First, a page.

# You can only take the span of linearly independent vectors?

Ok, this might be a bit trivial but I'm having trouble wrapping my head around my text book.

So, to my understanding for ${Span(v_{1},v_{2},..,v_{n})}$ then ${v_{1},v_{2},..,v_{n}}$ must be linearly independent.

Is this correct or am I just completely misguided?

Thanks!

If you add a linearly dependent vector $v_{n+1}$ to the vector set, it is already in the $span \{v_{1}, ..., v_{n}\}$. So there is just no point in adding it. You can, but it just doesn't make sense to do so.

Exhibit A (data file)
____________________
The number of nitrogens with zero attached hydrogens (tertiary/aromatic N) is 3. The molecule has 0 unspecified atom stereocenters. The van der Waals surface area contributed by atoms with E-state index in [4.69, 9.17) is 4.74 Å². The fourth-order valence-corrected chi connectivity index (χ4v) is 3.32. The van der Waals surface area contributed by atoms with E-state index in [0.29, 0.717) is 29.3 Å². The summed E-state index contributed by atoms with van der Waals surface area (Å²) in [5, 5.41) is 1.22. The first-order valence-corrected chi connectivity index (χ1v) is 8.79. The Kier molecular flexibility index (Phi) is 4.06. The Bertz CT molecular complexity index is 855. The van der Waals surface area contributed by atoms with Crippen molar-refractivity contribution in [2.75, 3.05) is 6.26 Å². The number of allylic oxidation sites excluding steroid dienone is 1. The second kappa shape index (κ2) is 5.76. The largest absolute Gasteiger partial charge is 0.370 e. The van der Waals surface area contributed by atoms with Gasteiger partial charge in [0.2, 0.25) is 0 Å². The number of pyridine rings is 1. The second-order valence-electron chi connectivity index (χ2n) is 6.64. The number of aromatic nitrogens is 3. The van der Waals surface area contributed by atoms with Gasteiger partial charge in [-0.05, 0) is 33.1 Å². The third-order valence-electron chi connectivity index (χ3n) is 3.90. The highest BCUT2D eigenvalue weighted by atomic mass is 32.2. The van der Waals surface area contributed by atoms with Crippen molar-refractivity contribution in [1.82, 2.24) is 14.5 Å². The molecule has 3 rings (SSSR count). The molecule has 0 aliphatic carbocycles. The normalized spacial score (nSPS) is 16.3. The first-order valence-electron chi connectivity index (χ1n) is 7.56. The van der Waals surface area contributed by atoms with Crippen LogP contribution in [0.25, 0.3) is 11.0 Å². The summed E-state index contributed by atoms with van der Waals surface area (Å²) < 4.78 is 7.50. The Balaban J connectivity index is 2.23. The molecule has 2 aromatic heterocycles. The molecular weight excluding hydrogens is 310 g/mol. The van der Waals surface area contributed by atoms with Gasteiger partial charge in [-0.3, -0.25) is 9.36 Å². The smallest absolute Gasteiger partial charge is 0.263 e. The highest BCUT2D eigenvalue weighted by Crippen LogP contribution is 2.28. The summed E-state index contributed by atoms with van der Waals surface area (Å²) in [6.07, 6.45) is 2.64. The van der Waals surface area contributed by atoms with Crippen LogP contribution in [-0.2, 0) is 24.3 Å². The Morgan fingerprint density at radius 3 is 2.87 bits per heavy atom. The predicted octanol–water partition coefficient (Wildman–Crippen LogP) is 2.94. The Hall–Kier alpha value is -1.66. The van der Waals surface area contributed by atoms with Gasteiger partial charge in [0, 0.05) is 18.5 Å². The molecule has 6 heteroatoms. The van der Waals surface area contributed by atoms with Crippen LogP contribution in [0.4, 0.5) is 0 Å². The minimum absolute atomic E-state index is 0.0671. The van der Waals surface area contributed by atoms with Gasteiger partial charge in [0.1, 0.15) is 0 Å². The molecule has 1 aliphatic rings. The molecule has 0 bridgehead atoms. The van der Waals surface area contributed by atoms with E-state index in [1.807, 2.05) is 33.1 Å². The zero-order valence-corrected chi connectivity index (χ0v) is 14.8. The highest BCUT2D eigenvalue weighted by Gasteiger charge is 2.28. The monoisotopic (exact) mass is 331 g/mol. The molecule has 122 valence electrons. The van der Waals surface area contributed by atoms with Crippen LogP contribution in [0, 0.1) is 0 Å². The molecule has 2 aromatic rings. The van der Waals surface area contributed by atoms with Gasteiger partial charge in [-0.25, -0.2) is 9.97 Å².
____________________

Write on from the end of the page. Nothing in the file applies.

${Span(v_{1},v_{2},..,v_{n})}$ denotes the set of all linear combinations of vectors $v_1, ..., v_n$. Indeed, this makes perfect sense, and they need not be linearly independent. However, imagine {$v_1, ..., v_k$} $\subset$ {$v_1, ..., v_n$} is the largest possible subset of linearly independent vectors. Then we can conclude ${Span(v_{1},v_{2},..,v_{n})}$ = ${Span(v_{1},v_{2},..,v_{k})}$.